The next in our series of Æthelmearc Artisan Profiles, from Meesteres Odriana vander Brugghe: Cassandra Matis

cassWhen faced with a gift basket filled with a variety of bacon that was vacuum-packed, uncooked and still in perfect condition, Her Ladyship Cassandra Matis started on a path that has led to her being a recognized expert in meat curing. We were fortunate that she came to live here in Æthelmearc and has been as generous with her knowledge as she has been with her tasty bacon and cured ham.

Cas, as she prefers to be called, is originally from Massachusetts. Her first real cooking job was at Plimouth Plantation, a living history museum that focuses on the Plymouth Colony. While she has always had an interest in cooking it was that gift basket that really changed everything. Cas realized that she could learn how to make everything in that basket and with the encouragement of her late husband, she started learning how to cure meat.

Curing is a preservation method that can use salting, drying, or smoking. The most commonly known cured meats are salami, jerky, bacon, and prosciutto. Curing encompasses not only meat but vegetables, which Cas also makes. She describes curing as “a combination of chemistry, biology, art, and science”, particularly when dealing with medieval meat curing recipes, which can be maddeningly vague (“..until it takes the salt well.”) and then suddenly specific, usually with time and ingredients.

The immediate difference that Cas noticed with homemade cured meats was that the taste was significantly better than that of store bought cured meats. As she gained a certain degree of skill, she began sharing her cured meats through dayboards to make it more approachable for the average Scadian.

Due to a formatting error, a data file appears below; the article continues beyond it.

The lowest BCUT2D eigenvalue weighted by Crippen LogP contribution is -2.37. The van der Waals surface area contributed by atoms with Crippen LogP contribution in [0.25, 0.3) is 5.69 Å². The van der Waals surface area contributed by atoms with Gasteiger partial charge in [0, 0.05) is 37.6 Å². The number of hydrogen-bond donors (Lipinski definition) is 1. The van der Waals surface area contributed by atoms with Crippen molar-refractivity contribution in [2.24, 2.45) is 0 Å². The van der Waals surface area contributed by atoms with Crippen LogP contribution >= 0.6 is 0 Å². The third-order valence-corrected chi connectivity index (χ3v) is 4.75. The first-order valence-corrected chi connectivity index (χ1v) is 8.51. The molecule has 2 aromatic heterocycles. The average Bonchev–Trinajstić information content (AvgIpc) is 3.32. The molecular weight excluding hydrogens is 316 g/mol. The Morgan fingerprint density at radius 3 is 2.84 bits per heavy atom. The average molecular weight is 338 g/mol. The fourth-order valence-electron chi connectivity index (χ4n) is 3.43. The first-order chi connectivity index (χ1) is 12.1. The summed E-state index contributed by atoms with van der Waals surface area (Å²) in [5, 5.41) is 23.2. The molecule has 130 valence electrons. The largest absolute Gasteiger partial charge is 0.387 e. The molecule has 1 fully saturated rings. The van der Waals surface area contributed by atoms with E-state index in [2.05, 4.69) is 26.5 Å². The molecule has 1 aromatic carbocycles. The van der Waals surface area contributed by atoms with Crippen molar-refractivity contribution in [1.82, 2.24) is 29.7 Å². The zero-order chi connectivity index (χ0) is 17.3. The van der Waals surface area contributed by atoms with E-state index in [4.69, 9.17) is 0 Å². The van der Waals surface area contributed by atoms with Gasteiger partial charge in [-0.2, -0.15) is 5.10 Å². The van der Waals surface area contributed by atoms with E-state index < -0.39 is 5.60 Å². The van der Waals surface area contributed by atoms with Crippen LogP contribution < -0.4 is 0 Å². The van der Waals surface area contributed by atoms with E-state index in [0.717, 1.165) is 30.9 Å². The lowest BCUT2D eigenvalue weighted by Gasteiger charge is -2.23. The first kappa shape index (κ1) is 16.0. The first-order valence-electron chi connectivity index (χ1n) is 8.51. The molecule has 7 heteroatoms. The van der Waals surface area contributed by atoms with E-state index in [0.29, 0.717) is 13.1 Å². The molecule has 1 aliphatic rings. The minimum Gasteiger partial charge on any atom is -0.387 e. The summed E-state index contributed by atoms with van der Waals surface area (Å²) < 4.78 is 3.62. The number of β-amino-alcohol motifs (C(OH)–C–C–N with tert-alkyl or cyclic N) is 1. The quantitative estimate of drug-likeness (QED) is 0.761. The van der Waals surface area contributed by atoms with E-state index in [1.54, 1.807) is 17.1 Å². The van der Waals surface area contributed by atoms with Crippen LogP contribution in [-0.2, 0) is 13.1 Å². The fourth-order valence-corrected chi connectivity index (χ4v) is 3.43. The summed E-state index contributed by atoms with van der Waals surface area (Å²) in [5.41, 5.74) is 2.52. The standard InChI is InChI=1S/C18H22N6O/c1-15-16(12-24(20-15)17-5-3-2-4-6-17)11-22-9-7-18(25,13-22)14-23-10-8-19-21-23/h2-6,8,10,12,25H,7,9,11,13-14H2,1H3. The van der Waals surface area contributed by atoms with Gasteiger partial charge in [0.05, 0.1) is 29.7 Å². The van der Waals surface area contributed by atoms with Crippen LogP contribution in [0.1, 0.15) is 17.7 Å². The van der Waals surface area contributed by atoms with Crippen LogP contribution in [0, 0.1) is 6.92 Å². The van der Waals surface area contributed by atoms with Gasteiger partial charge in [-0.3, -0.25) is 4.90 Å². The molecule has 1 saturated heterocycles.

When asked about how she determined success, Cas told me that it was “getting to the end of the process as there is potential for failure at every step”. With that being said, she also admitted that through her years of experience she now has a nearly 100% success rate with what she makes. At the time that we spoke, she had about 75 pounds of meat in various stages of curing in her house.

Her love of all things cured has meant that when she bought her new home, one of the first things that she had done was having a meat-curing room installed in her basement so that she would no longer have to use dorm refrigerators and a variety of regular refrigerators to store her curing meat.

While meat curing is certainly what she is best known for, Cas is extremely proud of her cheese, beer, and bread-making. In fact, she loves making beer as much as she loves making cured meats. She makes her bread using a 21-year-old yeast starter she calls “Herm” and credits with being the longest relationship she’s had in her life.

Cas focuses on German culture during our period of study, Sabina Welserin, in particular. She has even found that there is an Italian primary source of the same vintage as Welserin that has much of the same information and has been doing research into that. She also uses Scappi a great deal in her cooking research. She loves using medieval curing methods, but will make concessions to ensure food safety such as using plastic tubs rather than wooden boxes to cure meats.

Her modern cooking heroes cut across all cuisines and, of course, includes Michael Ruhlman, the father of the modern artisan charcuterie movement and whom she refers to as the “Dale Chihuly of Charcuterie”[1]. Her other culinary heroes are Jacques Pepin, Alton Brown (“He made it cool to be geeky about food.”), Jasper Cook, Anthony Bourdain (“I admire his ability to travel and eat anything.”), Gordon Ramsey, and Peter Reinhart.

Her Scadian inspiration is Master Basilius Phocas, the Midrealm Laurel best known for his work with Byzantine food and culture.

When asked about her future plans, Cas said that she would very much like to be making her living making a variety of cured meats, have a smoke house/spring house on her property, and expand her knowledge and work as a sausage maker. I have no doubt that she will be achieving these goals as well as any others she sets her mind towards.

[1] For those unfamiliar with Chihuly’s work, his glass sculptures are considered fully unique to the blown glass field due to the composition and scale of his work. Particularly considering there are myriad technical difficulties when working with blown glass and large-scale works like Chihuly’s, moreso. For more information about Dale Chihuly, please visit his website: http://www.chihuly.com/.